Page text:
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SATURDAY MORNING", JULY 4, 1868.
0. ZARBETT & CO., PROPRIETORS
co mmuu t ai w ou o will not be publiehed in the Pawitum
AND Ulmer unless accompanied with the 214121.8 of the
DEMOCRATIC STATE NOMINATIONS.
EON. GEO.. W. WOODWA.RD,
FOR JUDGE OF THE SUPREME COURT,
WALTER H. LOWRIE,
OF ALLEMONNY COUNTY.
When, in these warlike times, we talk about
situations, we talk about ticklish things. Over
the river the case is somewhat dubious. We
shall not undertake to amuse the people by an
anecdote or divert their attention by a lie.—
Our object is to give them the truth, and at
present the truth is somewhat oppressive. The
Cumberland valley from the line of the Poto
mac to the line of the Susquehanna is full of
enemies, men inured to war and who under
stand all the science and hazard of battle.
To meet these inured soldiers we have but,
in a measure, raw recruits, men who have val
orously come from their homes ready to do or
die for their country. But this is not enough,
nor is it all that we have. We have approach
ing from the South the Army of the Potomac,
an army of as brave and well disciplined men
as ever lived, but their encounter is with brave
men, and who shall win, in the end, God only
knows. We hope that. the men trained by Mc-
Clellan and Burnside and Hooker, and now led
by Meade, as gallant a soldier as ever drew
sword, will prevail, and that the rebels will he
either bagged or driven back to the impover
ished soil of Virginia. But at this writing,
tamale o'clock Friday, p. ut., we can give no as
.surance to our readers.
We dare not state in this relation all we know,
and we say to every true hearted Pennsylva
nian, up and to the field, for there is where our
services are now required.
The enemy are iu force in the valley. They
came in without let or hindrance, and they hold
all the passes. Our task is to drive them out,
and trusting in God, a good cause and our own
bra v e r y we -will perform all that is required
We have but little intelligence to communi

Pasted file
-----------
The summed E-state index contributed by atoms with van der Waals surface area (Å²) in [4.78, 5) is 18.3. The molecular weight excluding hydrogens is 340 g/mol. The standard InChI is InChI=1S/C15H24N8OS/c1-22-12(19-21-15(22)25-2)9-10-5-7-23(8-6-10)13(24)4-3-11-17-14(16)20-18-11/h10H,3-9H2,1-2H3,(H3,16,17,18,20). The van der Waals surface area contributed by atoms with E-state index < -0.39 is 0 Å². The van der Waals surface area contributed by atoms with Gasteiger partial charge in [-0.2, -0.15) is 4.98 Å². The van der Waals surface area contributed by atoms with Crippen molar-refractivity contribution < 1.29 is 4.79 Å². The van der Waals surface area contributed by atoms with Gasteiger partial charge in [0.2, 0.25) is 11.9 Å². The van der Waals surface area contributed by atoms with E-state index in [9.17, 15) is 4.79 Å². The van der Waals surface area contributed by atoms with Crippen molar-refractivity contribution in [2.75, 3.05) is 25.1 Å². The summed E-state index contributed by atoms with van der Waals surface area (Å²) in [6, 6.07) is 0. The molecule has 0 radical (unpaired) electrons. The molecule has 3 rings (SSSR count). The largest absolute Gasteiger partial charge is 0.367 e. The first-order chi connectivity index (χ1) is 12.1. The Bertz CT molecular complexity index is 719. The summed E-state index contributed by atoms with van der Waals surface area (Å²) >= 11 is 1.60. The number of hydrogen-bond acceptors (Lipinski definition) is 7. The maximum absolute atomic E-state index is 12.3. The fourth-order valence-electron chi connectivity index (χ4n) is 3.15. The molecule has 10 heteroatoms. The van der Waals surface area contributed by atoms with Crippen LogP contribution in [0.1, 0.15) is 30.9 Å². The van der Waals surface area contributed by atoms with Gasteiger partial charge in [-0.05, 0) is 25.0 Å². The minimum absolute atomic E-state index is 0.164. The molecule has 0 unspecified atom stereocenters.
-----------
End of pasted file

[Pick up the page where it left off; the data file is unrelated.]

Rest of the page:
cate to our readers beyond what was contained
in our yesterday's issue.
The battle at Carlisle was not fought, as - at
first supposed, by the rear guard of Ewell's
forces, but by a portion of Pits Hugh Lee's
command, who came to Carlisle, expecting to
find Ewell there in force. Ignorant of our nu
merical strength, they did not venture a close
engagement, and, after shelling the town for
a short time, they burned the principal bar
racks buildings, gas works, etc., and retired,
as we before observed, out the Baltimore pike
to Holly Gap. Our casualties were some 10
or 15 wounded.. The spirited reply of General
Smith, refusing to surrender the town, and the
gallantry of the militia under him, saved the
town from re-capture.
Notwithstanding the terrific conflicts going
on in the lower part of the valley day before
yesterday, the rebel guerrillas are still among .
the hills of York, Adams, Cumberland and
Franklin counties, taking captive horses and
cattle. It is reportrd that they aggregated
2.000 horses in one drove. Most of them were
taken from the mountains where the farmers
had concealed them. Whatsoever wretch con
veyed to them the information of the place or
places of concealment should be hung to the
limb of the nearest tree.
We find the followingin the N. Y. Herald of
yesterday, which is_ all the additional intelli
gence we have.
BALTIMORE, July 3-1 A. BE. —Advicee from
the front state that np to eight o'clock yester
day morning fighting had not been generally
renewed at Gettysburg.
Gen. Meade had arrived and• was arranging
the details for the coining fray.
Everything looks favorable for the success
of our arms.
Till IsATEST—TAVORABLZ PEWS
WASHINGTON, July 3,1863-8 o'clock p.
An official dispatch was received 'tern this af
ternoon from Major General Meade, dated
Headquarters of the Army of the Potomac,
July 2, 11 o'clock p. m.
'The enemy attacked me about 4 o'clock this
afternoon, and after one of the iteverest con
tests of the war, was repulsed at all points.
We have suffered considerably in killed and
Among the killed are Brigadier Generals
Paul and Zook. and among the wounded Gen
erals Sickles, Bartow, Graham and Warren,
We have Laken , Clarge number of prisoners.
Wasnmorow, July 8 —A later dispatch has
been received from Majer General Meade,
dated at 8 o'clock.this morning, which says;